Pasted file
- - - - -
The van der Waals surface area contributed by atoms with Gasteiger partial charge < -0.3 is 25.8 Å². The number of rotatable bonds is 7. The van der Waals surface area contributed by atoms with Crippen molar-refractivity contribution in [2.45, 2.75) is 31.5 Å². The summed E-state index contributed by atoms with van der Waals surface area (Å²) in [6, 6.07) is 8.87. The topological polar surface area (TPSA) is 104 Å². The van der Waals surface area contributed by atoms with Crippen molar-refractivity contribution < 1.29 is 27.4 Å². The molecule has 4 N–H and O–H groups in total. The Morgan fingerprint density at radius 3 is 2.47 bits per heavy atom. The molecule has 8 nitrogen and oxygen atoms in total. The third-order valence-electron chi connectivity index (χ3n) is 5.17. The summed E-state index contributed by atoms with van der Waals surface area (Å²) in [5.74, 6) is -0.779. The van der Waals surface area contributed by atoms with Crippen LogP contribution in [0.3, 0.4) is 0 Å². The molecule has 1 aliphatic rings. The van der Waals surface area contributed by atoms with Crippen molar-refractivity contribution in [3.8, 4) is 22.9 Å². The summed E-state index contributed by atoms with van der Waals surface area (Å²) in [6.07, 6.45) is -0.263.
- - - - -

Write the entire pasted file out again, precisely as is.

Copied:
The van der Waals surface area contributed by atoms with Gasteiger partial charge < -0.3 is 25.8 Å². The number of rotatable bonds is 7. The van der Waals surface area contributed by atoms with Crippen molar-refractivity contribution in [2.45, 2.75) is 31.5 Å². The summed E-state index contributed by atoms with van der Waals surface area (Å²) in [6, 6.07) is 8.87. The topological polar surface area (TPSA) is 104 Å². The van der Waals surface area contributed by atoms with Crippen molar-refractivity contribution < 1.29 is 27.4 Å². The molecule has 4 N–H and O–H groups in total. The Morgan fingerprint density at radius 3 is 2.47 bits per heavy atom. The molecule has 8 nitrogen and oxygen atoms in total. The third-order valence-electron chi connectivity index (χ3n) is 5.17. The summed E-state index contributed by atoms with van der Waals surface area (Å²) in [5.74, 6) is -0.779. The van der Waals surface area contributed by atoms with Crippen LogP contribution in [0.3, 0.4) is 0 Å². The molecule has 1 aliphatic rings. The van der Waals surface area contributed by atoms with Crippen molar-refractivity contribution in [3.8, 4) is 22.9 Å². The summed E-state index contributed by atoms with van der Waals surface area (Å²) in [6.07, 6.45) is -0.263.